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Islam: Religion, History, and Civilization (review)

Islam: Religion, History, and Civilization (review) Aristotelean throughout, this lack of explicit awareness (the Poetics is not cited in the bibliography) leads to some curious moments, as when the metamorphoses attending the final scenes of Akira (Otomo, 1988) are said to be, though hideous, ``also truly spectacular (in the postmodern sense of spectacle)'' (pp. 43­44). It is hard to know what to make of this, as spectacle is a key category for narrative in the Poetics. This exemplifies the piecemeal way in which positions are brought together. This quality in Napier's theoretical choices does not vitiate the quality and extent of the descriptions, and this is where the value of the book lies. In the Preface she tells of students from 1989 covertly approaching her after class to show her anime tapes they had gathered, subtitled by fans and circulated in an underground network that characterized early otaku (anime fan) culture. She has listened to her students, examining carefully the things they showed her, attending anime conventions with them, and following the discussion of anime in the American and Japanese popular press. Napier discerned the importance of anime five years before the rest of the academy, and retains a tonal accuracy and currency that http://www.deepdyve.com/assets/images/DeepDyve-Logo-lg.png Philosophy East and West University of Hawai'I Press

Islam: Religion, History, and Civilization (review)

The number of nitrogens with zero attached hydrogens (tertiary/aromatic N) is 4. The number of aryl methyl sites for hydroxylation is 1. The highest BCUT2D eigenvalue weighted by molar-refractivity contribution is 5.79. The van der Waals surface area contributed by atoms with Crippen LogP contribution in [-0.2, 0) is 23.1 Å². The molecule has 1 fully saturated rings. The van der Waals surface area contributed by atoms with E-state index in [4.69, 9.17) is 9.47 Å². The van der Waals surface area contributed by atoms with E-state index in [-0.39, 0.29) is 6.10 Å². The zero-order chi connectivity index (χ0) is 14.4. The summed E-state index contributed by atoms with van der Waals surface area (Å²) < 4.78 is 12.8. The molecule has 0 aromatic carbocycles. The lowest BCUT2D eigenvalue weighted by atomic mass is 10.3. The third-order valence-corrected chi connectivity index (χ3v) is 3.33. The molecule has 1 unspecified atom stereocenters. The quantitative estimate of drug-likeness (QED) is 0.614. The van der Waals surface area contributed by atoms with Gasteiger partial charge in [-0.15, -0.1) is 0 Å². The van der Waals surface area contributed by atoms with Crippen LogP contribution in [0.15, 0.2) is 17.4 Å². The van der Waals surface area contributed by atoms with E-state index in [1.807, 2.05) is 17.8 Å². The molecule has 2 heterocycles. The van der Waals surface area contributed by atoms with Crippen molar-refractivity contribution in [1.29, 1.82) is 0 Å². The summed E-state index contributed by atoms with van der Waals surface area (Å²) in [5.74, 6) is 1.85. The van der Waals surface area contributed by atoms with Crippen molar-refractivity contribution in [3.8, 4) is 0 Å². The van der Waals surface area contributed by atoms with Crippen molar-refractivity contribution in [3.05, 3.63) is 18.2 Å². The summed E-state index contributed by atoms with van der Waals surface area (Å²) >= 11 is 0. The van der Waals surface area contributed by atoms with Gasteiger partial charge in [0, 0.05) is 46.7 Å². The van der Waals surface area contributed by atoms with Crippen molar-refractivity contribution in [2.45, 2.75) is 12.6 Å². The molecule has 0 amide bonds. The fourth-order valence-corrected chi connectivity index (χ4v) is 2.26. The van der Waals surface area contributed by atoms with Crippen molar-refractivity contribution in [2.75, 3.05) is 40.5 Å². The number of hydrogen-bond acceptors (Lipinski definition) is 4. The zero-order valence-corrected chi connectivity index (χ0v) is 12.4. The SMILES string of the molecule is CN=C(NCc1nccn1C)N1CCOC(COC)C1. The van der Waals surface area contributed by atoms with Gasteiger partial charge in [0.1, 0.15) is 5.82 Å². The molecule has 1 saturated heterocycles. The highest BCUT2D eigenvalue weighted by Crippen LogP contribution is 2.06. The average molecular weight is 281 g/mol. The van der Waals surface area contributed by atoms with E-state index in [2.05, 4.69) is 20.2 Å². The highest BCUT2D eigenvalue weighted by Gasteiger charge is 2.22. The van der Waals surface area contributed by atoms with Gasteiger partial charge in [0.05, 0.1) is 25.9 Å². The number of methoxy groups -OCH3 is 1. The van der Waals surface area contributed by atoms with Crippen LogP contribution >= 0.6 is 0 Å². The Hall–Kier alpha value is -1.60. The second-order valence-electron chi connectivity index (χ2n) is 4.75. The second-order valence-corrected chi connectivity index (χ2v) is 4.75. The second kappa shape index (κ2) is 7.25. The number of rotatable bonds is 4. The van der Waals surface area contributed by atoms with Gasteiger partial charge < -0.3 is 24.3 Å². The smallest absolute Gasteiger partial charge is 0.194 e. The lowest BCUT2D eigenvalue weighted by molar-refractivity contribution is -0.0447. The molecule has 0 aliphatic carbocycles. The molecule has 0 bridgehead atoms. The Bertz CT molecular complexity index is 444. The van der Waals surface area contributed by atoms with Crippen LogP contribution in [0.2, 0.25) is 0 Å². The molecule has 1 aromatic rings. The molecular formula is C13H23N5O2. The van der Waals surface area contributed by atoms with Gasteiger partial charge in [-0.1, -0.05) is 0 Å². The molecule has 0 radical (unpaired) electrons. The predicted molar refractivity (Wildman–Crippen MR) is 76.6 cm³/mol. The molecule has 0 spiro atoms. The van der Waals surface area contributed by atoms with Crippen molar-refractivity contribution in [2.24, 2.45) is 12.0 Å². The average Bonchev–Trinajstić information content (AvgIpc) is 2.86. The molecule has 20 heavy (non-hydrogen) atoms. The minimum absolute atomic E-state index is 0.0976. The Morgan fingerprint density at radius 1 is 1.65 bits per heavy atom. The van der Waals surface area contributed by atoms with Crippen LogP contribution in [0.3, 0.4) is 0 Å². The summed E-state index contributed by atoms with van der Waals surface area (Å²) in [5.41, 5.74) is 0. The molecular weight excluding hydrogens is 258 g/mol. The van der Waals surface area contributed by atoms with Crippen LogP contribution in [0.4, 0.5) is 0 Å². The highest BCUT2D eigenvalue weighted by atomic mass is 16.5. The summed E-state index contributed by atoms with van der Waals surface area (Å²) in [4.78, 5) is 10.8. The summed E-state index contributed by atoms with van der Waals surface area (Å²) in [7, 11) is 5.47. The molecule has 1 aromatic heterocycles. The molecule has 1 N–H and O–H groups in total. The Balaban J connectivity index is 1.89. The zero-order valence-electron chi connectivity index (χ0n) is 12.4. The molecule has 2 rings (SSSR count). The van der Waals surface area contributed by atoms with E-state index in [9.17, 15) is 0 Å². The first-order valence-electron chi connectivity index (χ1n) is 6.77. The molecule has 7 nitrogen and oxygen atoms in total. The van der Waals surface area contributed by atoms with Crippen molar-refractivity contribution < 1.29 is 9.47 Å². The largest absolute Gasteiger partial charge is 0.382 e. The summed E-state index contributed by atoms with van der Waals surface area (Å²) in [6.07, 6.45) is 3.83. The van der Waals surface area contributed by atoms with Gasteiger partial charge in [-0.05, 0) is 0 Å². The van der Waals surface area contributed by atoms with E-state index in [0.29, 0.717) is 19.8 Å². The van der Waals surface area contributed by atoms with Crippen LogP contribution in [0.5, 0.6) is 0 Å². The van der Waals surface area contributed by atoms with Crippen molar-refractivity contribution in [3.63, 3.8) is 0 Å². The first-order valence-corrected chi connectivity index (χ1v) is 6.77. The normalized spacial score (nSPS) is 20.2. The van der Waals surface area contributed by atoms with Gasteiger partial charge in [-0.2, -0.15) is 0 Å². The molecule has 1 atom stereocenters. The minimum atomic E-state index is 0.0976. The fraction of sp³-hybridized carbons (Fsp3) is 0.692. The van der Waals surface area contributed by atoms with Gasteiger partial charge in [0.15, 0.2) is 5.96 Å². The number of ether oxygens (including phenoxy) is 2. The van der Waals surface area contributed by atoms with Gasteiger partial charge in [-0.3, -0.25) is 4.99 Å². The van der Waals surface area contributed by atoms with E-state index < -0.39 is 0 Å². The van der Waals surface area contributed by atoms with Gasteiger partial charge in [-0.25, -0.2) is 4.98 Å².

Philosophy East and West , Volume 56 (3) – Jul 20, 2006

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Publisher
University of Hawai'I Press
Copyright
Copyright © 2006 University of Hawai'i Press.
ISSN
1529-1898
Publisher site
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Abstract

Aristotelean throughout, this lack of explicit awareness (the Poetics is not cited in the bibliography) leads to some curious moments, as when the metamorphoses attending the final scenes of Akira (Otomo, 1988) are said to be, though hideous, ``also truly spectacular (in the postmodern sense of spectacle)'' (pp. 43­44). It is hard to know what to make of this, as spectacle is a key category for narrative in the Poetics. This exemplifies the piecemeal way in which positions are brought together. This quality in Napier's theoretical choices does not vitiate the quality and extent of the descriptions, and this is where the value of the book lies. In the Preface she tells of students from 1989 covertly approaching her after class to show her anime tapes they had gathered, subtitled by fans and circulated in an underground network that characterized early otaku (anime fan) culture. She has listened to her students, examining carefully the things they showed her, attending anime conventions with them, and following the discussion of anime in the American and Japanese popular press. Napier discerned the importance of anime five years before the rest of the academy, and retains a tonal accuracy and currency that

Journal

Philosophy East and WestUniversity of Hawai'I Press

Published: Jul 20, 2006

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